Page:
Fianna Fáil TD : Tesco should leave Ireland

There has been some discussion of comments made by Ned O’Keffe, FF TD for Cork East, over at and True Economics. Details of what he actually said are below the fold.

I find it difficult to disagree with Constantin Gurdgiev’s assesment

This is either delusional or clinically mad. And it comes from a sitting TD. In fact, the statement is so historically, economically and socially illiterate, Mr O’Keeffe deserves no comment on this blog other than one word: FRIGHTENING!A local Cork newspaper reported –

Deputy O’Keeffe believes that the UK supermarket chain has been very negative for Ireland since buying out Quinnsworth and Crazy Prices in 1997.

“What has Tesco offered us since they came over to Ireland?” said Deputy O’Keeffe.

“We were far better off as when we had Quinnsworth or Crazy Prices in operation in this country and since they were purchased by Tesco it’s had a very negative impact on the retail sector and food suppliers in every part of Ireland.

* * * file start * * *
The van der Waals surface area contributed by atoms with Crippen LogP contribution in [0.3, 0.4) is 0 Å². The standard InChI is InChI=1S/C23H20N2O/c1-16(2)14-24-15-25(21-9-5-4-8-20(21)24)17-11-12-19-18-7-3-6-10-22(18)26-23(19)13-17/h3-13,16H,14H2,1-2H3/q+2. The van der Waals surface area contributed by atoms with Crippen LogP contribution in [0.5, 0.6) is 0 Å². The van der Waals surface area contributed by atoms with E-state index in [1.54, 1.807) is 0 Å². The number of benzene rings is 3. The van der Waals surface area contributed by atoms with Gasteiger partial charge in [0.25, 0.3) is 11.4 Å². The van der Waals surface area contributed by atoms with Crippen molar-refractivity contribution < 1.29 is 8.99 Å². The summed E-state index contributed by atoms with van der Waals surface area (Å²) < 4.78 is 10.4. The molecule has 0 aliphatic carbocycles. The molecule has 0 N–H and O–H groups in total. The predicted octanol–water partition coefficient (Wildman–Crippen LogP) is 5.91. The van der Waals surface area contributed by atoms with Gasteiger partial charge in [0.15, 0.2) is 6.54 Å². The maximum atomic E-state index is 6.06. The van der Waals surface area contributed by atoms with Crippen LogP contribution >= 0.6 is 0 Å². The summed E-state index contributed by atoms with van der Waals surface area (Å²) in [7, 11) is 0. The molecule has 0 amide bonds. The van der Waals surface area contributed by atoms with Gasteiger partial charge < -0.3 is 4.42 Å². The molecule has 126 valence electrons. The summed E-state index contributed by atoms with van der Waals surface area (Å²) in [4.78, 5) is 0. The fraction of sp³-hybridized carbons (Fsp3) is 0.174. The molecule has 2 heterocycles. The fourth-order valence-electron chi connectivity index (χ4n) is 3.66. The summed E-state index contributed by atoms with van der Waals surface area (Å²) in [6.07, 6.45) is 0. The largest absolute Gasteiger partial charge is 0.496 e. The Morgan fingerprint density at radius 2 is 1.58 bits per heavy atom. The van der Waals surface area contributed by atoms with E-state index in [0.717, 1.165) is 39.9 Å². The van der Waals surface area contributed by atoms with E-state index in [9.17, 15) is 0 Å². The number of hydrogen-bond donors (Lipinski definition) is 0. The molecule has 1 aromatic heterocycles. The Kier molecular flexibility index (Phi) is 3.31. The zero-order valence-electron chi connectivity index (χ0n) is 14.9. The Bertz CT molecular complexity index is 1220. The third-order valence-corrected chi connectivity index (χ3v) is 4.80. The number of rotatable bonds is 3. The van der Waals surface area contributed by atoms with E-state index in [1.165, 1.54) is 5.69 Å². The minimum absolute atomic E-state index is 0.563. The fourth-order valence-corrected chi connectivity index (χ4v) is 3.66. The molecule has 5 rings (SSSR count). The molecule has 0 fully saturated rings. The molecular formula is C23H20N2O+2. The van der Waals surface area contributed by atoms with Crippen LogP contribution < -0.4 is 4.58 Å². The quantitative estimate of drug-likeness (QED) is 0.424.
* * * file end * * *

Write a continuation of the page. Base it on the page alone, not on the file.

“I think we would be better off if Tesco were to leave Ireland altogether. Their absence from the Irish market would be taken up by other supermarkets who would fill the gap and hopefully it would lead to less exploitation of Irish food suppliers.

“They’ve done enough damage to the sector and I really wish they would leave Ireland before they cause more Irish food suppliers to go under, resulting in more job losses.

We’ve already seem the damage that foreign banks have done to Ireland and how the Irish banks were forced to make up for their mistakes. Well the same could happen in the retailing sector with the foreign retailers such as Tesco ruining the Irish supermarket industry and putting thousands of people out of work around the country”, Deputy O’Keeffe concluded.

So there you have it. It’s not about protecting consumers and ensuring they are able to access goods and services at the best price, but rather it’s about enabling Irish producers to charge whatever they wish for their products. Is it any wonder Ireland is so expensive?

  • Neil